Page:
• Canadian drivers don’t need a B-1 visa to enter the US, though they do require special licensing. It’s easier for Canadian drivers to collect and deliver cross-border freight into the US than it is for Mexican drivers. 
  • For Canada cross-border shipping, only the importing side requires a broker.


Here are the differences when it comes to insurance:


By law, Mexican carriers do not need to have cargo insurance, and most don’t carry it even though cargo theft is common


Canadian carriers must have minimum cargo insurance limits and third-party liability. Some brokers may also offer additional insurance for your peace of mind.  

Transloading vs. through-trailer


Transloading (transferring freight between trailers at the border) is common when importing goods to Mexico or exporting them to the US. This practice is due to the stringent B-1 visa requirements in Mexico, though more Mexican carriers have drivers with B-1 visas today. 


Since Canadian drivers typically don’t need a B-1 visa, most cross-border shipments in Canada are through-trailer shipments, meaning they’re hauled by the same person instead of being switched at the border. 


The time it takes to ship into Canada versus Mexico from the US can vary significantly.


Crossing the Mexican border can take much longer (up to five hours) than getting into Canada. The main reasons for this delay include:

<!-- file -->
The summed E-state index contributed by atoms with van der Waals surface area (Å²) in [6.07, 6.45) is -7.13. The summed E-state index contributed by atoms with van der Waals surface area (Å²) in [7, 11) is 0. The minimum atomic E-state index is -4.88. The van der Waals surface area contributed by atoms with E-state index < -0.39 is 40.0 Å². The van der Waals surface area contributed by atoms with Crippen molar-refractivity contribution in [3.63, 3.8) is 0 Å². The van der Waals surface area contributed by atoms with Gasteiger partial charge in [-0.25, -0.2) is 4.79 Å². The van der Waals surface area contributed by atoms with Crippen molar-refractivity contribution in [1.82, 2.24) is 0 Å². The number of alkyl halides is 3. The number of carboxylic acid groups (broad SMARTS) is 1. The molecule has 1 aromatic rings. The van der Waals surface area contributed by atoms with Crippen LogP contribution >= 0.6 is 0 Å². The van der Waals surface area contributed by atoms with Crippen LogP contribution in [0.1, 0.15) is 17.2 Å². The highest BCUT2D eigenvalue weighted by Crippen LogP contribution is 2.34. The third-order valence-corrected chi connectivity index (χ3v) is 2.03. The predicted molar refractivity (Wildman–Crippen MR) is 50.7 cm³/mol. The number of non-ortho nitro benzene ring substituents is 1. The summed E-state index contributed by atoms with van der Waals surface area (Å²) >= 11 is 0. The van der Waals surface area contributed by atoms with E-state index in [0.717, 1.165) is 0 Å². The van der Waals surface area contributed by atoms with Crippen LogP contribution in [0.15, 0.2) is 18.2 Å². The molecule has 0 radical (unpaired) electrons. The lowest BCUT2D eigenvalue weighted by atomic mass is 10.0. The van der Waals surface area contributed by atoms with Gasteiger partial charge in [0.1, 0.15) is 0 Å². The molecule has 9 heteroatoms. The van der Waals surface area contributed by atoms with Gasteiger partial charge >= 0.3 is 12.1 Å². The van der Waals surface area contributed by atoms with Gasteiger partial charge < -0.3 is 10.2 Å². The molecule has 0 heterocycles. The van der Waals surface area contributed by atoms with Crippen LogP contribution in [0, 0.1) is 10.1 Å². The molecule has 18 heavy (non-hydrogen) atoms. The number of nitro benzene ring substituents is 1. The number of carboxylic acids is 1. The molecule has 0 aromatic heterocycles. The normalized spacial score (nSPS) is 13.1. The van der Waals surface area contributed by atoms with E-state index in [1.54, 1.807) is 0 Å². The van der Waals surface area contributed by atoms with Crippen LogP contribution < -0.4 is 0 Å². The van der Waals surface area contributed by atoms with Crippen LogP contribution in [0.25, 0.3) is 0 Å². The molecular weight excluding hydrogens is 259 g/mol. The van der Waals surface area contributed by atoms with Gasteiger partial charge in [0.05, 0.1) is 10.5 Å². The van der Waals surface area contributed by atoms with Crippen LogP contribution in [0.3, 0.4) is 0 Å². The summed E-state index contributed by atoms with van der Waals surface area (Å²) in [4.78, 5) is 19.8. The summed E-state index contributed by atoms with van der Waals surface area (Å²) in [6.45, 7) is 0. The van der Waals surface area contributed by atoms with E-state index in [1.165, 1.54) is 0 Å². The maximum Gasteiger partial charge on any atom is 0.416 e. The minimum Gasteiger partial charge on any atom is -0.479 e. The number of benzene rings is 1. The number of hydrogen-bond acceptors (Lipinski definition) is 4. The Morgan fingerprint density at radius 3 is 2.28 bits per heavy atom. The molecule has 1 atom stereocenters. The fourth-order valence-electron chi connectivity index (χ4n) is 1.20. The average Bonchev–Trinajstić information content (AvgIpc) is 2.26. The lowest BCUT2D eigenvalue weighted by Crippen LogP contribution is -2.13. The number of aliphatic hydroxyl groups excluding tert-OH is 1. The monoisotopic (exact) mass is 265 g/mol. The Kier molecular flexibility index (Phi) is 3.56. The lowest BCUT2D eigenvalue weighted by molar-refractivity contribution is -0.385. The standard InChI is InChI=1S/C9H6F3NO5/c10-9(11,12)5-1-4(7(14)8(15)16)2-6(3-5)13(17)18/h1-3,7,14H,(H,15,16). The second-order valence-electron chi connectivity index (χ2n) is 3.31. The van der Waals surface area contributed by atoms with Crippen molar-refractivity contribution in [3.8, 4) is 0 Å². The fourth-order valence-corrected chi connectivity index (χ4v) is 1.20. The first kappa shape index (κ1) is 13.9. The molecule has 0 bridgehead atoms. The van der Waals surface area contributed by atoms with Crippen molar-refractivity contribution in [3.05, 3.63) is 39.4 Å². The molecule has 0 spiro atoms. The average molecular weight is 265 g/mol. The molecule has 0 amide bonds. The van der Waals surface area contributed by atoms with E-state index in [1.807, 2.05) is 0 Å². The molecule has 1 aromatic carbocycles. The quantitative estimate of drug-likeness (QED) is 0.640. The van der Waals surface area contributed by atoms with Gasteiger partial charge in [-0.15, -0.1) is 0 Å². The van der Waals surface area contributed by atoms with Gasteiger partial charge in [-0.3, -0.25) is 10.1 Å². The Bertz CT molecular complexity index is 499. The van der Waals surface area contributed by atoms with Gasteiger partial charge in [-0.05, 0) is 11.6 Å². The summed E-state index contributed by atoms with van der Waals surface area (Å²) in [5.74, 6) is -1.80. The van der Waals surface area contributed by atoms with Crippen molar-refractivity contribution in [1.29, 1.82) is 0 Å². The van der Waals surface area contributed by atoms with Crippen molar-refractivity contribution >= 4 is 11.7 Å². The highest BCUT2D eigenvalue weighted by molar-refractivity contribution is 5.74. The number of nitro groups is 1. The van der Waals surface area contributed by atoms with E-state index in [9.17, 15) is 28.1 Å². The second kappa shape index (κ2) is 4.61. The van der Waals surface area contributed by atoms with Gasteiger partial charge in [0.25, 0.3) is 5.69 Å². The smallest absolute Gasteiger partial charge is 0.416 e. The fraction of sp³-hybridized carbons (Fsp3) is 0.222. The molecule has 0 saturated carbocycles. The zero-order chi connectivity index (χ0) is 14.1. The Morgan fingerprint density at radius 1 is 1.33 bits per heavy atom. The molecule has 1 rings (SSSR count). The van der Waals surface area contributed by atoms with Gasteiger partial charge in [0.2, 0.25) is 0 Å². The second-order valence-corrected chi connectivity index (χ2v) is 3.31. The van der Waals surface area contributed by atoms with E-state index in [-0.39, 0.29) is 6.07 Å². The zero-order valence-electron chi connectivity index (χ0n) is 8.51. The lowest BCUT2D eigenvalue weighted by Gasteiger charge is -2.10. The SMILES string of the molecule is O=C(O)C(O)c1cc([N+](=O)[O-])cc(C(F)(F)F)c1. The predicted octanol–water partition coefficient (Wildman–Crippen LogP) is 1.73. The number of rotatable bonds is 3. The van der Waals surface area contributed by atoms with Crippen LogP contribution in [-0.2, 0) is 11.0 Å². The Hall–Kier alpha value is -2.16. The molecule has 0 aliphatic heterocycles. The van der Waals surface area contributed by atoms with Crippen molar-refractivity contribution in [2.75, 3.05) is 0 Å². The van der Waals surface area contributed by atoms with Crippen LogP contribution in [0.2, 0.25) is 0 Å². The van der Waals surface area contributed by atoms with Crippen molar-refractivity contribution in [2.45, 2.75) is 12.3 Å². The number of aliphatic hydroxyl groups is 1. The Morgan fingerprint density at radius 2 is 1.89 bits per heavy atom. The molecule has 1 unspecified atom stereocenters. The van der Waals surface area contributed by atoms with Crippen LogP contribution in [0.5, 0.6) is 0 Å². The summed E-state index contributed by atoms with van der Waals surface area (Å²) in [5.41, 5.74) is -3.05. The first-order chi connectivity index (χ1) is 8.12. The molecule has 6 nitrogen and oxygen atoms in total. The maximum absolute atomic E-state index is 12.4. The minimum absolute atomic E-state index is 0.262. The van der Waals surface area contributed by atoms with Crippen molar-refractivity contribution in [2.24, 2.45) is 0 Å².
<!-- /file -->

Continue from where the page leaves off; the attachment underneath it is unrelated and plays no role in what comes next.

• There are fewer crossing points.
  • The language barrier can create difficulties.
  • Due to outdated technology, most documentation needs to be paper-based instead of digital. 
  • More vehicles crossing creates more congestion.
  • More fragmentation 


Crossing the Canadian border from the US typically takes less than one hour. Canada and the US have more border crossing locations, more advanced technology supporting their customs system, and no language barrier, which helps speed things along. 

For example, Canada’s Pre-Arrival Review System (PARS) lets importers submit information about their cargo to the Canada Border Services Agency (CBSA for review and processing before their cargo arrives at the Canadian border. 

Check out our blog post to learn more about how Canada’s Pre-Arrival Review System works.

Streamline your cross-border transportation

These are just a few differences between importing and exporting goods into Canada and Mexico. But keeping track of all these details can take lots of time and energy — taking you away from running your business.

That’s why getting help from a shipping logistics company is a good idea. Working with a shipping logistics company will make cross-border shipping simple and easy for your business. 

DTS is a dedicated global shipping logistics company with more than 32 years of experience. To find out how we can help you transport your cross-border freight efficiently, get in touch today.

What Can DTS Do For You?

Whether you're a company looking to improve one facet of your supply chain, your entire supply chain, or simply looking for a transportation and logistics consultation, we can help.

Get In Touch
Copyright © 2022 – 2024 , Diversified Transportation Services. All Rights Reserved